Even non-LSU and non-ESPN fans seem to be highly amused by this video. Apparently, this was released at least two weeks ago, but I happened to catch it while watching SportsCenter yesterday while my car was in the shop and found it hilarious.

This isn’t really relevant to anything, but it was a game in Texas on Thursday (TCU @ Texas Tech). I wasn’t interested enough to turn the game on, but this was different.
foxtech_medium

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Alabama/Texas A&M Pre-Game

Getting to more serious matters, the first thing on everyone’s mind at the moment is Alabama/A&M, and I’m glad LSU doesn’t have to play either this early in the season. Not that this makes up for the uneven scheduling as far as inter-divisional games.

This will come as no surprise to anyone, but I’m picking Alabama. In short, I’ll take competent offense + really good defense over really good offense + seemingly non-existent defense.

Restricting my comments to his abilities on the field, the main problem I see with Manziel is he’s not a two-way player. The offensive prowess of Rice and Sam Houston St. notwithstanding, you can’t justify giving up a combined 59 points and 899 yards of total offense in those two games.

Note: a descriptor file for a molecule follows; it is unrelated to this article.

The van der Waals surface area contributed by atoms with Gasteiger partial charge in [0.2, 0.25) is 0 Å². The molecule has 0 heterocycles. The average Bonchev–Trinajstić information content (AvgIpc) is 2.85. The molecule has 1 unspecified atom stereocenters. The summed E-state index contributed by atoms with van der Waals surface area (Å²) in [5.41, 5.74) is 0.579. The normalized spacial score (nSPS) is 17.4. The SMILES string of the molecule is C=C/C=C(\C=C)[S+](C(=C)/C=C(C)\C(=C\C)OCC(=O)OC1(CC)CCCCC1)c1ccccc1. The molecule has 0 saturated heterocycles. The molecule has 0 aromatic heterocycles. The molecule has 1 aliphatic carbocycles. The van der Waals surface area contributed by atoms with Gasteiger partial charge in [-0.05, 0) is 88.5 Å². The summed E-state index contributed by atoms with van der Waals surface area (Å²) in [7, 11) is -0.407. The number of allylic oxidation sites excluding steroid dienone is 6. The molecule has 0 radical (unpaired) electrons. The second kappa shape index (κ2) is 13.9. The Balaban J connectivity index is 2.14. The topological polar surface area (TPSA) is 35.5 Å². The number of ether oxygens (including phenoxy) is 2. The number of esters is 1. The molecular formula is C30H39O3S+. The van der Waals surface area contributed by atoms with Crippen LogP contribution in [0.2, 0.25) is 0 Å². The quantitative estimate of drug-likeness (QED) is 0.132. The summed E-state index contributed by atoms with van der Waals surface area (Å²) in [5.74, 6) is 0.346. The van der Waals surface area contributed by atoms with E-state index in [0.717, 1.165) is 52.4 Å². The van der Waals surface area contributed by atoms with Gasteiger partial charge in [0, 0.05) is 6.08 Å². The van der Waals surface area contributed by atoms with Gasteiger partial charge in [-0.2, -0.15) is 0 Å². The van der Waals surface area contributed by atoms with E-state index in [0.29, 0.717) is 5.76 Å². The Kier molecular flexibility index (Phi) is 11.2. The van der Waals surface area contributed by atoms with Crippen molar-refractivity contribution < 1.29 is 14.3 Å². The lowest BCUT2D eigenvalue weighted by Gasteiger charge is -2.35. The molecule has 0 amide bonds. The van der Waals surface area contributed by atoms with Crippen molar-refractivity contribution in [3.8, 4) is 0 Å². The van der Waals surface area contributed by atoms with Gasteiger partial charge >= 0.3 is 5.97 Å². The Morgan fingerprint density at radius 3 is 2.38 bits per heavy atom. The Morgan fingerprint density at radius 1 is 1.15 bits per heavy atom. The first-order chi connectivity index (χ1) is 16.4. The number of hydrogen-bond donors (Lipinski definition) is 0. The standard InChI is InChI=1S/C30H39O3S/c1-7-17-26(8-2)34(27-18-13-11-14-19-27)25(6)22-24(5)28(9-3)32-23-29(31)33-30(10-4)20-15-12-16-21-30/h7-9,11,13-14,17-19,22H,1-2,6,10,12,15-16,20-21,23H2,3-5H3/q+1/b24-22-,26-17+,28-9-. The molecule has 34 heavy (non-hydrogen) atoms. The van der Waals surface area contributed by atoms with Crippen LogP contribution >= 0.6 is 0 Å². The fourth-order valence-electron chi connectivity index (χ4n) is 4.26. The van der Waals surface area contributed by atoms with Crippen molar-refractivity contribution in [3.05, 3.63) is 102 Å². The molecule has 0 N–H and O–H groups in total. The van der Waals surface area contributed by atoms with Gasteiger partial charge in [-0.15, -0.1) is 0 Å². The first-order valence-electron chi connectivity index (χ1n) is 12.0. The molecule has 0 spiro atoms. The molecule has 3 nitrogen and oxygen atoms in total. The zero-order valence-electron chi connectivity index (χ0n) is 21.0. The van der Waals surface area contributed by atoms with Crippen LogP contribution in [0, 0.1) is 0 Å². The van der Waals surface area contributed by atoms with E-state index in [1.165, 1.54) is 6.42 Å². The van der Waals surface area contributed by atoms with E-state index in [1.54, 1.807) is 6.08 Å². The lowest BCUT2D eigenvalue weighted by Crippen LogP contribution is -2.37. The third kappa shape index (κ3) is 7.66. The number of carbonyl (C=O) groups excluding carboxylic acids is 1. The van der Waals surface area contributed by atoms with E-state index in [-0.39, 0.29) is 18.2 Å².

As an aside, I’m not sure what’s going on with SEC defenses. Georgia and South Carolina don’t seem to have any defenses to speak of either. That’s half of the top 6 SEC teams from last year.

McCarron is over-rated (there are several quarterbacks that I believe could have the same or better record based on Nick and the teams he’s had recently), but I would venture to say Florida’s offense might even look competent against the Aggie defense.

Speaking of Saban, I saw his grumpy press conference. Sorry to ask about how the preparation is going, your highness. That’s the kind of question that can even be asked as a head coach is walking onto the field. “We’re going to put the distractions behind us and be ready to play.” I don’t understand what’s so difficult about that.

The game will be in College Station, but no one other than Les Miles has beaten Alabama two games in a row over the past few seasons; and he needed overtime to do it in 2011. Don’t remind me about anything that happened after that.